The Story of Nastagio degli Onesti II, c.1483 by Botticelli| Oil Painting Reproduction
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Painting Title:The Story of Nastagio degli Onesti II, c.1483
Artist:Sandro Botticelli (1445-1510)
Prado Museum Madrid Spain
Original Size:82 x 138 cm
Painting Reproduction completely hand-painted with oil on blank linen canvas.
Creation Time:Your Botticelli Hand-Painted Art Reproduction must not be rushed as it need time for reaching the high quality and precision and also for getting dry. Depending of the complexity and the details of the painting, we need of 3-4 weeks for creation of the painting.
Shipping:We not frame oil painting reproductions. The Hand-Painted Art Reproduction is expensive product and the risk of damages during transport of stretched on a frame painting is too high. "The Story of Nastagio degli Onesti II" by Botticelli is unframed and will be shipped rolled up in postal tube.
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We create our paintings only with museum quality. Our Academically educated European painters never allow compromise with the quality and the details. TOPofART not work with Far East wholesalers with poor quality.
The effect of ageing gives one painting the charm of authentic and noble appearance. Such a art reproduction can add to any interior a unique look and a style.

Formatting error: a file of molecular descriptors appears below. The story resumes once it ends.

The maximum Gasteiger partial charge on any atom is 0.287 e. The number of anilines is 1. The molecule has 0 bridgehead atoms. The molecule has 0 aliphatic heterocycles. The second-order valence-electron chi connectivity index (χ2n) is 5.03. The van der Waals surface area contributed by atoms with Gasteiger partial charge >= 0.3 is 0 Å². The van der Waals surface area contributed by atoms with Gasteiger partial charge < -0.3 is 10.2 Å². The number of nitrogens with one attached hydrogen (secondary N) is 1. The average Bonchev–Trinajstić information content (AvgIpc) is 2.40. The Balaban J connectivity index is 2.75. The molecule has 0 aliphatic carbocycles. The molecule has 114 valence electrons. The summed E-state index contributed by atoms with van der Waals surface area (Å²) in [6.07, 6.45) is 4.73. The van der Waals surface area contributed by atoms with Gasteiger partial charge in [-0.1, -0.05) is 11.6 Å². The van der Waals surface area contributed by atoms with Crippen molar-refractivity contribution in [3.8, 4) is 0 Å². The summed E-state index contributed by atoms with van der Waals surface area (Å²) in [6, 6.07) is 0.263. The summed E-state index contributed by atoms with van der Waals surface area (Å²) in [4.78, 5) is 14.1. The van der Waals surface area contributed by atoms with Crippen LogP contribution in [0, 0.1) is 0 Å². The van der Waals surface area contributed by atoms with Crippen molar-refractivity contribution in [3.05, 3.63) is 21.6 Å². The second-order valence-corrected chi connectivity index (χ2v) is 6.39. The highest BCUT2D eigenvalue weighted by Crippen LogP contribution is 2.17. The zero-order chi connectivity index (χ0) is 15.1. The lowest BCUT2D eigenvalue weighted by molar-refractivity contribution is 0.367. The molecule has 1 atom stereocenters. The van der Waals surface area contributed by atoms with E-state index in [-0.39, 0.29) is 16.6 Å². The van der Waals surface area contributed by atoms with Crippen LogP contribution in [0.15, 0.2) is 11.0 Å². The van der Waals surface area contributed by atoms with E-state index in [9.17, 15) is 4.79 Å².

The process of ageing of paintings completely conforms to the technology of oil painting.
See examples of art reproductions aged in our studio.
The Scream, 1893
The Scream, 1910
Girl with a Vase, undated
Sir Edward Poynter
Jaffa, Recruiting of Turkish Soldiers in Palestine, 1888
Nympheas - Morning (Detail), c.1920/26
Mrs. George Oswald, c.1770/74
This illustration of a scene in a Boccaccio story was commissioned for the marriage of Giannozzo Pucci and Lucrezia Bini (1483), as indicated by the coats of arms; stylistic examination confirms this dating. The series of panels is by Botticelli in concept and design, but the execution is mainly studio work and critics recognize in it the collaboration of Bartolomeo di Giovanni. Botticelli had come back from Rome in 1482 famous for the work he had done there and, overloaded with commissions, was obliged to hire assistants. Certainly the drawing is very fine - "all alive with delicate and pungent graces" (Bettini) - and reflects the narrative ability of the master and his penetrating intuition in translating the original novella. In it, Boccaccio tells the tale of an unrequited lover who changes his lady's mind: he made her visualize hell and the perpetual torment of a cruel woman by the lover who had suffered damnation for her. In the detail reproduced here, the youth is seen pursuing the nude girl; he knocks her to the ground, tears out her heart, throws it to his dogs, then starts the pursuit and torture again, the cycle continuing through eternity. Without question it is the most beautiful of the panels. The view recedes from the shore of Classe to the far distant horizon which divides the scene into two areas equal in size but entirely different in intensity. Vertically, the picture is punctuated at varying intervals by the tall pine-trees supporting their green, mushroom-shaped tops. The elegant figures move amid these geometric coordinates, and the fantastic narration is achieved effortlessly in a play of intricate rhythms.